The state flower of Ohio is a scarlet carnation, introduced to the state by Levi L. Lamborn; the choice was made to honor William McKinley, Ohio Governor and U. S. President, assassinated in 1901, wore a scarlet carnation on his lapel. Carnations do not produce the pigment delphinidin, thus a blue carnation cannot occur by natural selection or be created by traditional plant breeding, it shares this characteristic with other sold flowers like roses, tulips and gerberas. Around 1996 a company, used genetic engineering to extract certain genes from petunia and snapdragon flowers to produce a blue-mauve carnation, commercialize
The Brogue is a style of low-heeled shoe or boot traditionally characterised by multiple-piece, sturdy leather uppers with decorative perforations and serration along the pieces' visible edges. Brogues were traditionally considered to be outdoor or country footwear not otherwise appropriate for casual or business occasions, but brogues are now considered appropriate in most contexts. Brogues are most found in one of four toe cap styles and four closure styles. Today, in addition to their typical form of sturdy leather shoes or boots, brogues may take the form of business dress shoes, high-heeled women's shoes, or any other shoe form that utilises or evokes the multi-piece construction and perforated, serrated piece edges characteristic of brogues. Modern brogues trace their roots to a rudimentary shoe originating in Ireland and Scotland, constructed using untanned hide. Modern brogues feature decorative perforations; these are said to stem from the original Irish brogues as well from holes intended to allow water to drain from the shoes when the wearer crossed wet terrain such as a bog.
However, contemporary descriptions of the original brogues do not mention such holes. The word "brogue" came into English in the late sixteenth century, it comes from the Gaelic bróg, bròg "shoe", from the Old Norse "brók" meaning "leg covering". The Scots word brogue is used to denote a bradawl or boring tool as well as the action of piercing with such a tool; the word "brogue" was first used to describe a form of outdoor, country walking shoe in the early twentieth century traditionally worn by men. At that time the brogue was not considered to be appropriate for other occasions, social or business. Over time perceptions have changed and brogues are now considered appropriate in most contexts, including business. Brogues continue to be most common as leather dress and casual shoes and boots, but can be found in many other forms including canvas and leather sneakers and high-heeled women's shoes. Brogues are most found in one of four toe-cap styles and four closure styles. Most offered as a leather dress shoe, brogues may come in the form of boots, canvas or leather sneakers or any other shoe type that includes or evokes the multi-piece construction and perforated, serrated edges characteristic of brogues.
Here is an example of derby style brogue shoes for men. Brogue styles are determined by the shape of the toe cap and include the available full brogue, semi-brogue and quarter brogue styles, may be found in the less common longwing brogue style. Full brogues are characterised by a pointed toe cap with extensions that run along both sides of the toe, terminating near the ball of the foot. Viewed from the top, this toe cap style is "W" shaped and looks similar to a bird with extended wings, explaining the style name "wingtips", used in the United States; the toe cap of a full brogue is both perforated and serrated along its edges and includes additional decorative perforations in the center of the toe cap. A shoe with a wingtip-style toecap but no perforations is known as an "austerity brogue", while a plain-toe shoe with wingtip-style perforations is a "blind brogue". Spectator shoes are full brogue Oxfords constructed from two contrasting colours having the toe and heel cap and sometimes the lace panels in a darker color than the main body of the shoe.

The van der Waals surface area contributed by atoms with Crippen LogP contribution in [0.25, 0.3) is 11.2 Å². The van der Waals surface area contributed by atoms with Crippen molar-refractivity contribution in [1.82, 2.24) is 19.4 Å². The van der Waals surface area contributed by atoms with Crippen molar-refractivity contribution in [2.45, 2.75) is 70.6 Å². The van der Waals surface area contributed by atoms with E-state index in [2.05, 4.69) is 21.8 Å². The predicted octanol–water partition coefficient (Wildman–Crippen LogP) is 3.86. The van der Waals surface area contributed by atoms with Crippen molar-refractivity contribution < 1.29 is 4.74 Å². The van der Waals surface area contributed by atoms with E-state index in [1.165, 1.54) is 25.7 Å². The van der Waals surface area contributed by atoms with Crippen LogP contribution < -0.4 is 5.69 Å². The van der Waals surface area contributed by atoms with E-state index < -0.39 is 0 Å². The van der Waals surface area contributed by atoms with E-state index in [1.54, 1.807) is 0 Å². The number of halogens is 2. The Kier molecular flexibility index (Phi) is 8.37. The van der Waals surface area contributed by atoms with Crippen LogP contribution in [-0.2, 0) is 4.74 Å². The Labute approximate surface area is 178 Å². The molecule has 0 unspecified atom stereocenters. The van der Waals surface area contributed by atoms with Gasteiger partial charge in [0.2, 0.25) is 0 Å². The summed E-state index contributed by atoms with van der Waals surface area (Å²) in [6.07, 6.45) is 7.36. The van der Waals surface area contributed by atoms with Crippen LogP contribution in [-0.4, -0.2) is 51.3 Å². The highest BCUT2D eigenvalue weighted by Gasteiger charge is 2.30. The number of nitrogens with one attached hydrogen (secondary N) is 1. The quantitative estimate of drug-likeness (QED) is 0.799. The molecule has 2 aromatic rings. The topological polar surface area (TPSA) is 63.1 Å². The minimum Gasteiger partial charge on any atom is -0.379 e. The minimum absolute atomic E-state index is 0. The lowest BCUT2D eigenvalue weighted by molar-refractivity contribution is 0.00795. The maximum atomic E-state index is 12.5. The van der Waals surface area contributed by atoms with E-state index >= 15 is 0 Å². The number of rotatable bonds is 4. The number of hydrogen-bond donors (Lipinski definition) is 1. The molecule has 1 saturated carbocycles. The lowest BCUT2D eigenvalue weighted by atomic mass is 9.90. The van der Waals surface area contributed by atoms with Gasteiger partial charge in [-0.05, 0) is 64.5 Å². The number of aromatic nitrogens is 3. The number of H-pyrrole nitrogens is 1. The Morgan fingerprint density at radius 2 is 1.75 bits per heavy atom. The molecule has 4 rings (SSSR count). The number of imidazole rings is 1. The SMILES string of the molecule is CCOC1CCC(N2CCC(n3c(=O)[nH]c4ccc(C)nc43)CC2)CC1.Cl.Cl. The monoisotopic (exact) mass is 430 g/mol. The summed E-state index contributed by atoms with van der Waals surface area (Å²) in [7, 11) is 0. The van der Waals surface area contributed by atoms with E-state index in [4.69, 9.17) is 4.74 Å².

Common color combinations include a white shoe body with either black or tan caps, but other colours can be used. The ghillie style of full brogue has no tongue, to facilitate drying, long laces that wrap around the leg above the ankle and tie below the calf to facilitate keeping the tie clear of mud. Despite the functional aspects of their design, ghillie brogues are most seen as a component of traditional, formal Scottish dress and are worn for social occasions. Semi-brogues are characterised by a toe cap with decorative perforations and serration along the cap's edge and includes additional decorative perforations in the center of the toe cap; the half brogue was first designed and produced by John Lobb Ltd. as an Oxford in 1937 in an effort to offer his customers a shoe more stylish than a plain oxford, yet not as bold as a full brogue. Quarter brogues are characterised by a cap toe with decorative perforations and serrations along the cap's edge, unlike semi-brogues, quarter brogues have no decorative perforations in the center of the toe cap.
Quarter brogues are more formal than full brogues. Longwing brogues are Derby style shoes characterised by a pointed toe cap with wings that extend the full length of the shoe, meeting at a center seam at the heel. Longwing Derby brogues were most popular in the US during the 1970s, although the popularity of this style has decreased, it remains available. Closure style is not a defining characteristic of the brogue and therefore brogues can be found in a variety of closure styles. Brogues are available in laced Oxford, Derby or ghillie styles, but can be found as buckle and monk strap shoes and slip-on shoes with or without elastic closures. Oxford shoe Derby shoe Ghillies Monk sh